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Once the pretzels are shaped, place them on an oiled baking sheet and let rest for another 20 minutes. While the pretzels are resting, preheat your oven to 425 degrees and start heating the water and baking soda. Bring the water and baking soda up to a boil. Once pretzels have rested and water is boiling, boil the pretzels, about 3 at a time, until set, about 3 minutes. You might want to turn the pretzels half way through; we used chopsticks to do this. If you don’t have chopsticks, tongs work just as well. This is what gives the pretzels their typical crust and chewy inside, just like a bagel. Place boiled pretzels on sheet pan lined with oiled parchment paper. This is important: pretzels WILL stick to baking sheet if not placed on parchment. (Trust me, as we learned this the hard way) Brush boiled pretzels with egg wash (or leave off for vegan pretzels) and add salt (or other toppings) as desired. Other topping ideas would include (but  is not limited to): sesame seeds, shredded cheese, or poppy seeds.

Place baking sheet with topped pretzels in preheated oven for 15-20 minutes, until golden brown. Let cool and enjoy! I’m sure you already know this, but pretzels are good with mustard, or hummus, or plain and just a little warm. And, of course, I recommend beer as a wonderful thing to drink with them!

Sorry for my lack of pictures with this recipe; I am out of practice of taking pictures of the major steps of recipe, because, as you may have noticed, I  have not posted a recipe on here in a LONG time.

Recipe adapted slightly from Joy the Baker:

Ingredients:

1 tablespoon sugar
1 (1/4-oz) package active dry yeast (2 1/2 teaspoons)

1-1/2 cups lukewarm water
3 3/4 to 4 cups all-purpose flour

1 tablespoon salt
1 large egg, lightly beaten
2 teaspoons pretzel salt or other toppings

1 heaping Tablespoon baking soda (add it to the boiling water just before throwing in the pretzel dough!)

Stir together sugar, yeast, and 1 1/2 cups lukewarm water (105 to 110°F) in a glass measuring cup, then let stand until foamy, about 5 minutes. (If mixture doesn’t foam, discard and start over with new yeast.)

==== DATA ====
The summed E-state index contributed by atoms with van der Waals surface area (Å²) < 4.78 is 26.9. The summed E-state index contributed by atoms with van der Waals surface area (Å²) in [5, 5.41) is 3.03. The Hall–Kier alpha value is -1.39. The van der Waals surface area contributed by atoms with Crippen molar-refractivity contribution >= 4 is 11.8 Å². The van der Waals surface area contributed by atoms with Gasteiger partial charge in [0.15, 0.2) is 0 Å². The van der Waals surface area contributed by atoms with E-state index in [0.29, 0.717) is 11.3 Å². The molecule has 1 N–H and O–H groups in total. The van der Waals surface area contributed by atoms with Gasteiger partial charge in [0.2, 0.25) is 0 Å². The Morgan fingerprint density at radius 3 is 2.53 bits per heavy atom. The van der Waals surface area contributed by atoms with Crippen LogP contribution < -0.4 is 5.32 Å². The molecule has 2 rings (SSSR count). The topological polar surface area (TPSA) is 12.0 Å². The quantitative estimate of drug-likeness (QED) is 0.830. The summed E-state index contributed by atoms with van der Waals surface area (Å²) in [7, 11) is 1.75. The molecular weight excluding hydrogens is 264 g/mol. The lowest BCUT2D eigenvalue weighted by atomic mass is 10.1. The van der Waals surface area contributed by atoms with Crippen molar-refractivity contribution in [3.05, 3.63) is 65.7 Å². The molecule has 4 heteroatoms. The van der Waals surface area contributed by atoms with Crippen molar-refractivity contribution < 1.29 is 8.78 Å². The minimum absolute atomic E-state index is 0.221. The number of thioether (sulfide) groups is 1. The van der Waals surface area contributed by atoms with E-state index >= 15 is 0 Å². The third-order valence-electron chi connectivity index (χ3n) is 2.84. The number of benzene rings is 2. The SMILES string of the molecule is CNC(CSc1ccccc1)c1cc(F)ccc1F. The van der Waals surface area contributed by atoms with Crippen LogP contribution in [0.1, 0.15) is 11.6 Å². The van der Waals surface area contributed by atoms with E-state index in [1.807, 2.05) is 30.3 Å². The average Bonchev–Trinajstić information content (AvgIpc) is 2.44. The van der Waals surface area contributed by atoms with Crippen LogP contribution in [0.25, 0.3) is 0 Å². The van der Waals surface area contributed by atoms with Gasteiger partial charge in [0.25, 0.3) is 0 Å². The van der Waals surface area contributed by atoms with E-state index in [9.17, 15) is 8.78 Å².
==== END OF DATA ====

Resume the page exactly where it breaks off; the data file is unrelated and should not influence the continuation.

Whisk together 3 1/2 cups flour and 1 tablespoon table salt in a large bowl. Add yeast mixture and stir with a wooden spoon until it forms a dough. Dust work surface with 1 tablespoon flour, then turn out dough and knead, gradually dusting with just enough additional flour to make a smooth sticky dough, about 8 minutes. (Dough needs to be somewhat sticky to facilitate rolling and forming into pretzels).

Return dough to bowl and cover bowl tightly with plastic wrap, then let dough rise in a draft-free place at warm room temperature until doubled in bulk, about 45 minutes. Turn out dough onto a clean work surface and cut into 8 equal pieces. Using your palms, roll 1 piece back and forth on a clean dry work surface into a rope about 24 inches long. If dough sticks to your hands, lightly dust them with flour. Twist dough into a pretzel shape. (Dough will retract as you form the pretzel.)

Transfer pretzel with your hands to an oiled baking sheet and form 7 more pretzels in same manner with remaining dough, spacing them 1 1/2 inches apart.

Let pretzels stand, uncovered, about 20 minutes. Meanwhile, put oven rack in upper third of oven and preheat oven to 425°F. Bring a wide 6-quart pot of water to a boil.  Once boiling, add heaping tablespoon of baking soda.

Using both hands, carefully add 3 pretzels, 1 at a time, to boiling water and cook, turning over once with tongs, until pretzels are puffed and shape is set, about 3 minutes. Transfer parboiled pretzels to a rack to cool. Repeat with remaining 5 pretzels in 2 batches.